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B. G. Busbee, J. S. Heier, D. Waterbury, C. Awh, G. Stoller, T. Cleary, P. Daniels; Comparison of Vitreous PGE2 Concentrations of Ketorolac 0.4%, Bromfenac 0.09%, and Nepafenac 0.1% in Patients Undergoing Vitrectomy. Invest. Ophthalmol. Vis. Sci. 2007;48(13):5169.
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To compare the vitreous penetration and PGE2 inhibition of three NSAIDs: ketorolac tromethamine 0.4% (Acular LS), bromfenac 0.09% (Xibrom) and nepafenac sodium 0.1% (Nevanac)
Investigator-masked, randomized, multicenter evaluation of 32 eyes scheduled to undergo 3-port pars plana vitrectomy for multiple etiologies, including epiretinal membrane, macular hole, retinal detachment, and diabetic retinopathy. Patients were randomized to receive either ketorolac QID, bromfenac BID, or nepafenac TID (based on the FDA-approved dosing regimen) for three days prior to surgery. A control group of 5 eyes were not treated pre-operatively with a topical NSAID. Samples were snap frozen in two cryotubes and sent on dry ice for drug concentration analysis with HPLC and PGE2 inhibition via laboratory assays.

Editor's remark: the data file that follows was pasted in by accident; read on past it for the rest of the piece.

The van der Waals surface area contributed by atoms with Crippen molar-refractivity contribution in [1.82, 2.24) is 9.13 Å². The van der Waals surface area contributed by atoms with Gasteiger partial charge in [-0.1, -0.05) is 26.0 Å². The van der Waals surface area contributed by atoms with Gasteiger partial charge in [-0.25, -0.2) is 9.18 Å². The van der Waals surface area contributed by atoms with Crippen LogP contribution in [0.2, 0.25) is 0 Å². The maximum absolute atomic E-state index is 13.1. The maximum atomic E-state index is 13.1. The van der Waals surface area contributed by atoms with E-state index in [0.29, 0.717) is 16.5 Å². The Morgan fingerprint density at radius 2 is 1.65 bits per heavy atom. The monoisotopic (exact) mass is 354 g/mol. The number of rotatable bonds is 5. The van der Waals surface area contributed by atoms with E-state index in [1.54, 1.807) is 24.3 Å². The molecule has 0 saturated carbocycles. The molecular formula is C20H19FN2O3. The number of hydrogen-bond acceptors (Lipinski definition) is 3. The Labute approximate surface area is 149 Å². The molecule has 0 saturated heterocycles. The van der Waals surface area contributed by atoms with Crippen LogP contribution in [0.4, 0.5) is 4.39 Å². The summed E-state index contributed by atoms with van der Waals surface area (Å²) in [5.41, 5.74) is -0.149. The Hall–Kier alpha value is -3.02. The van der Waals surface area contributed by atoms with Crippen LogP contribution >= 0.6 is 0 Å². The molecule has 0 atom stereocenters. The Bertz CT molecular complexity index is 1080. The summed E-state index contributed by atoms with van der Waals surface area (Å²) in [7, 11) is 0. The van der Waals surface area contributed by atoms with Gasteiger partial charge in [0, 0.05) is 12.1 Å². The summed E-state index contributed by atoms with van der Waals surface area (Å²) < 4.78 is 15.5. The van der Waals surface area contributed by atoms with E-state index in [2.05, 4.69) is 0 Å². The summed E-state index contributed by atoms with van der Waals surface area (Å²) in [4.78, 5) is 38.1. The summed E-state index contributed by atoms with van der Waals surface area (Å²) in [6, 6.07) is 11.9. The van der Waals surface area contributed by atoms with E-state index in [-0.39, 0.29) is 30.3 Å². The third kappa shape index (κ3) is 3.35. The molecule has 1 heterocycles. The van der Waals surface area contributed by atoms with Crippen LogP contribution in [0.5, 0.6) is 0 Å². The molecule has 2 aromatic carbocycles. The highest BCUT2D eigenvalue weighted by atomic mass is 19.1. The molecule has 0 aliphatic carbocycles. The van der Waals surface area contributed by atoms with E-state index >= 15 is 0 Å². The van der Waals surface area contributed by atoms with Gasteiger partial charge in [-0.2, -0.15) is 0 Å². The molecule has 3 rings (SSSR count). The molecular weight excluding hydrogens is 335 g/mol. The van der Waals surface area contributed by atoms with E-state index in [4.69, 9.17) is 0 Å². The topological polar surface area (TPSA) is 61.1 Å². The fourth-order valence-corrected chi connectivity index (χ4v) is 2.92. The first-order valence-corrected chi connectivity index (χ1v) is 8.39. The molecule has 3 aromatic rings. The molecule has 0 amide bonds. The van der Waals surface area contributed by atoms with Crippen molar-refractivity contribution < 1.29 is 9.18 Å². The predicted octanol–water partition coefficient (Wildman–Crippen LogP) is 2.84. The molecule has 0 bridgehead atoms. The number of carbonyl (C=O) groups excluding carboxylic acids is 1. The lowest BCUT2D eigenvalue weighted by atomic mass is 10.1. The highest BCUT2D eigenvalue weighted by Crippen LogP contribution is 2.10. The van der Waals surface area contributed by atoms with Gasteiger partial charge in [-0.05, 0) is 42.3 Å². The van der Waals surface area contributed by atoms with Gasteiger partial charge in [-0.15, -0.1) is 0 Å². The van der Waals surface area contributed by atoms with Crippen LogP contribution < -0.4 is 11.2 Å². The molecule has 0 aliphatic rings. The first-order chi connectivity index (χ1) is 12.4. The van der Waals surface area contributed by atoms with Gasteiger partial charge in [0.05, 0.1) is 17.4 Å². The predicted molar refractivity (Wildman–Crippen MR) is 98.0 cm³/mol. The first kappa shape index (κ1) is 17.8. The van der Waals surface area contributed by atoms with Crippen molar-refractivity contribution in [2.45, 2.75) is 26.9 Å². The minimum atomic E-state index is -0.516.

Ketorolac inhibited PGE2 (189.6 pg/mL) to a greater extent than did nepafenac (267.7 pg/mL), bromfenac (247.2 pg/mL), or control (270.6 pg/mL). These differences were statistically significant for ketorolac versus nepafenac (P=.028) and ketorolac versus control (P=.047). There were no significant differences in PGE2 inhibition between either nepafenac versus control (P=.944) or bromfenac versus control (P=.569). Ketorolac achieved greater concentrations in the vitreous (5.0 ng/mL) than did nepafenac (1.7 ng/mL), bromfenac (1.5 ng/mL), or amfenac (the active moiety of nepafenac) (1.6 ng/mL) but there were no significant between-group differences (P≥.071).
Statistically significantly lower PGE2 levels were achieved in the ketorolac-treated eyes relative to nepafenac-treated eyes and untreated control eyes. Neither nepafenac- nor bromfenac-treated eyes achieved statistically significantly lower vitreous levels of PGE2 relative to untreated control eyes. Ketorolac achieved greater vitreous concentrations than did nepafenac/amfenac or bromfenac, though these levels were not statistically significant.
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